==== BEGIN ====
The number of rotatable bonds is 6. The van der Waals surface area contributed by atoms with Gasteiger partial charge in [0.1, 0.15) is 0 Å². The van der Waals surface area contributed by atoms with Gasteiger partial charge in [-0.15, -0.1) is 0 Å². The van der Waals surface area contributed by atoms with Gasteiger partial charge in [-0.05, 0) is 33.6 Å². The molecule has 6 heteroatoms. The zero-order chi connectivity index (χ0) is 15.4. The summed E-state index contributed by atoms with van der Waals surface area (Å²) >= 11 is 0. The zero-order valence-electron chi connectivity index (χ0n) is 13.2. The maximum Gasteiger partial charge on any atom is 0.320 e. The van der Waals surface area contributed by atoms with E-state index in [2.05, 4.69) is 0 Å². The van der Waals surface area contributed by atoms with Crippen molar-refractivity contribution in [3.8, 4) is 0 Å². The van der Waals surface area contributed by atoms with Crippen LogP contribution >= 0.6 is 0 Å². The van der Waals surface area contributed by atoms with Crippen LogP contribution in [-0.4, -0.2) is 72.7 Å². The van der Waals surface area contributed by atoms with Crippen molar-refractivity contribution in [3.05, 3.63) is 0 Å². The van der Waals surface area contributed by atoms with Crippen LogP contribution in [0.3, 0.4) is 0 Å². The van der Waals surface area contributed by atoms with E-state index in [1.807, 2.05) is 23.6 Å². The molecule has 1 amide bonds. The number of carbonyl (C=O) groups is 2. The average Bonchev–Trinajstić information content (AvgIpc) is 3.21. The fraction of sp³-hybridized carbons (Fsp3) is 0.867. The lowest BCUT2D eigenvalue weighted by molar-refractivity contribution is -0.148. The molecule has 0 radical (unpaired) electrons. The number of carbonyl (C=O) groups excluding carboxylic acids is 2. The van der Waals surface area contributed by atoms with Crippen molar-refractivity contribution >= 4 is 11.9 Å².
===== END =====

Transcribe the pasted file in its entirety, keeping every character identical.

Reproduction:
The number of rotatable bonds is 6. The van der Waals surface area contributed by atoms with Gasteiger partial charge in [0.1, 0.15) is 0 Å². The van der Waals surface area contributed by atoms with Gasteiger partial charge in [-0.15, -0.1) is 0 Å². The van der Waals surface area contributed by atoms with Gasteiger partial charge in [-0.05, 0) is 33.6 Å². The molecule has 6 heteroatoms. The zero-order chi connectivity index (χ0) is 15.4. The summed E-state index contributed by atoms with van der Waals surface area (Å²) >= 11 is 0. The zero-order valence-electron chi connectivity index (χ0n) is 13.2. The maximum Gasteiger partial charge on any atom is 0.320 e. The van der Waals surface area contributed by atoms with E-state index in [2.05, 4.69) is 0 Å². The van der Waals surface area contributed by atoms with Crippen molar-refractivity contribution in [3.8, 4) is 0 Å². The van der Waals surface area contributed by atoms with Crippen LogP contribution >= 0.6 is 0 Å². The van der Waals surface area contributed by atoms with Crippen LogP contribution in [-0.4, -0.2) is 72.7 Å². The van der Waals surface area contributed by atoms with Crippen molar-refractivity contribution in [3.05, 3.63) is 0 Å². The van der Waals surface area contributed by atoms with Crippen LogP contribution in [0.3, 0.4) is 0 Å². The van der Waals surface area contributed by atoms with E-state index in [1.807, 2.05) is 23.6 Å². The molecule has 1 amide bonds. The number of carbonyl (C=O) groups is 2. The average Bonchev–Trinajstić information content (AvgIpc) is 3.21. The fraction of sp³-hybridized carbons (Fsp3) is 0.867. The lowest BCUT2D eigenvalue weighted by molar-refractivity contribution is -0.148. The molecule has 0 radical (unpaired) electrons. The number of carbonyl (C=O) groups excluding carboxylic acids is 2. The van der Waals surface area contributed by atoms with Crippen molar-refractivity contribution >= 4 is 11.9 Å².